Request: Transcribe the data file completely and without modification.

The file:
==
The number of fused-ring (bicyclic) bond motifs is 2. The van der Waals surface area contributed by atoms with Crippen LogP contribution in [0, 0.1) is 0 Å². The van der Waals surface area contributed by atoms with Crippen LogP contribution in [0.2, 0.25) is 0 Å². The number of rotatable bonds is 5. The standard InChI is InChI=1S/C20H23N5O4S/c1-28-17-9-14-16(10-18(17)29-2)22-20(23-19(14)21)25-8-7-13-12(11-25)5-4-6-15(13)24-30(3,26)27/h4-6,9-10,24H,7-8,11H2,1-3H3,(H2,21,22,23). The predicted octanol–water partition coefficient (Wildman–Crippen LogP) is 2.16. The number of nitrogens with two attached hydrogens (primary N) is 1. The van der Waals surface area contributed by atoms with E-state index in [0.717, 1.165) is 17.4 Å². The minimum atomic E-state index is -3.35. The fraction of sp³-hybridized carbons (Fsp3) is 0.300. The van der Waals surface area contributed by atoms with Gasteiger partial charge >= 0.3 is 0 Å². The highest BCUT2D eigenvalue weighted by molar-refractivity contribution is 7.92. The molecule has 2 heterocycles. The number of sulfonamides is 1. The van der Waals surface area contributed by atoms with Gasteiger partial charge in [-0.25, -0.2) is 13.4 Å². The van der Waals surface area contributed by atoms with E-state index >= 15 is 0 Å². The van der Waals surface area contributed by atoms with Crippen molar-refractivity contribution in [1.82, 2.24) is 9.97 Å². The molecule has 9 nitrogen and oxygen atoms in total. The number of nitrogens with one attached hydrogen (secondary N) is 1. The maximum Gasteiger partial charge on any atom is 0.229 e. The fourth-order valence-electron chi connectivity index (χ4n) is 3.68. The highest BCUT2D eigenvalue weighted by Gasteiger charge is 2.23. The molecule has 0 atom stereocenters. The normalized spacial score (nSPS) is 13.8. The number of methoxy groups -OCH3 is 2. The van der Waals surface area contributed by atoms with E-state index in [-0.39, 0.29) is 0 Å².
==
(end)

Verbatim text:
The number of fused-ring (bicyclic) bond motifs is 2. The van der Waals surface area contributed by atoms with Crippen LogP contribution in [0, 0.1) is 0 Å². The van der Waals surface area contributed by atoms with Crippen LogP contribution in [0.2, 0.25) is 0 Å². The number of rotatable bonds is 5. The standard InChI is InChI=1S/C20H23N5O4S/c1-28-17-9-14-16(10-18(17)29-2)22-20(23-19(14)21)25-8-7-13-12(11-25)5-4-6-15(13)24-30(3,26)27/h4-6,9-10,24H,7-8,11H2,1-3H3,(H2,21,22,23). The predicted octanol–water partition coefficient (Wildman–Crippen LogP) is 2.16. The number of nitrogens with two attached hydrogens (primary N) is 1. The van der Waals surface area contributed by atoms with E-state index in [0.717, 1.165) is 17.4 Å². The minimum atomic E-state index is -3.35. The fraction of sp³-hybridized carbons (Fsp3) is 0.300. The van der Waals surface area contributed by atoms with Gasteiger partial charge >= 0.3 is 0 Å². The highest BCUT2D eigenvalue weighted by molar-refractivity contribution is 7.92. The molecule has 2 heterocycles. The number of sulfonamides is 1. The van der Waals surface area contributed by atoms with Gasteiger partial charge in [-0.25, -0.2) is 13.4 Å². The van der Waals surface area contributed by atoms with E-state index >= 15 is 0 Å². The van der Waals surface area contributed by atoms with Crippen molar-refractivity contribution in [1.82, 2.24) is 9.97 Å². The molecule has 9 nitrogen and oxygen atoms in total. The number of nitrogens with one attached hydrogen (secondary N) is 1. The maximum Gasteiger partial charge on any atom is 0.229 e. The fourth-order valence-electron chi connectivity index (χ4n) is 3.68. The highest BCUT2D eigenvalue weighted by Gasteiger charge is 2.23. The molecule has 0 atom stereocenters. The normalized spacial score (nSPS) is 13.8. The number of methoxy groups -OCH3 is 2. The van der Waals surface area contributed by atoms with E-state index in [-0.39, 0.29) is 0 Å².